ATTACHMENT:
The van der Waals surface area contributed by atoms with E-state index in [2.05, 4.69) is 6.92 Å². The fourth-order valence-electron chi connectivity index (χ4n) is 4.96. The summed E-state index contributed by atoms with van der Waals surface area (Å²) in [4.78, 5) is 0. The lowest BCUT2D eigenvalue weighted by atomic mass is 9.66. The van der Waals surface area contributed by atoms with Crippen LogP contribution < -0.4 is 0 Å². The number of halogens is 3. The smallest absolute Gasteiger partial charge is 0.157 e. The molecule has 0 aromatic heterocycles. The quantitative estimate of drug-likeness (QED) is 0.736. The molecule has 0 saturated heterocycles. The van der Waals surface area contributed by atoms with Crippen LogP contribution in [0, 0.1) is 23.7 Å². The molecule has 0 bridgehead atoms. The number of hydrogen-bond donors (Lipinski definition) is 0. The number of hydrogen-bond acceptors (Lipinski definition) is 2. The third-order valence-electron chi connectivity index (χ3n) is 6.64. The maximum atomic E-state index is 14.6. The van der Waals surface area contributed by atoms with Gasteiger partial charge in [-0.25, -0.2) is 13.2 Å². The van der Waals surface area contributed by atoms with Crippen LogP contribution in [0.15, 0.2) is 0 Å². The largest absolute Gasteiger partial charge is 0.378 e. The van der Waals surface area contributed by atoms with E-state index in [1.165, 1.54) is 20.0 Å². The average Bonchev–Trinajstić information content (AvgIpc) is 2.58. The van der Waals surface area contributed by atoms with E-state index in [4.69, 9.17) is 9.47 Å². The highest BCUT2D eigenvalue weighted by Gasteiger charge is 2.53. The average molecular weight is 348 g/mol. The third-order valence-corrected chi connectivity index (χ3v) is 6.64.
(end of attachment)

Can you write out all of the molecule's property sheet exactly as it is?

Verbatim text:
The van der Waals surface area contributed by atoms with E-state index in [2.05, 4.69) is 6.92 Å². The fourth-order valence-electron chi connectivity index (χ4n) is 4.96. The summed E-state index contributed by atoms with van der Waals surface area (Å²) in [4.78, 5) is 0. The lowest BCUT2D eigenvalue weighted by atomic mass is 9.66. The van der Waals surface area contributed by atoms with Crippen LogP contribution < -0.4 is 0 Å². The number of halogens is 3. The smallest absolute Gasteiger partial charge is 0.157 e. The molecule has 0 aromatic heterocycles. The quantitative estimate of drug-likeness (QED) is 0.736. The molecule has 0 saturated heterocycles. The van der Waals surface area contributed by atoms with Crippen LogP contribution in [0, 0.1) is 23.7 Å². The molecule has 0 bridgehead atoms. The number of hydrogen-bond donors (Lipinski definition) is 0. The number of hydrogen-bond acceptors (Lipinski definition) is 2. The third-order valence-electron chi connectivity index (χ3n) is 6.64. The maximum atomic E-state index is 14.6. The van der Waals surface area contributed by atoms with Gasteiger partial charge in [-0.25, -0.2) is 13.2 Å². The van der Waals surface area contributed by atoms with Crippen LogP contribution in [0.15, 0.2) is 0 Å². The largest absolute Gasteiger partial charge is 0.378 e. The van der Waals surface area contributed by atoms with E-state index in [1.165, 1.54) is 20.0 Å². The average Bonchev–Trinajstić information content (AvgIpc) is 2.58. The van der Waals surface area contributed by atoms with E-state index in [4.69, 9.17) is 9.47 Å². The highest BCUT2D eigenvalue weighted by Gasteiger charge is 2.53. The average molecular weight is 348 g/mol. The third-order valence-corrected chi connectivity index (χ3v) is 6.64.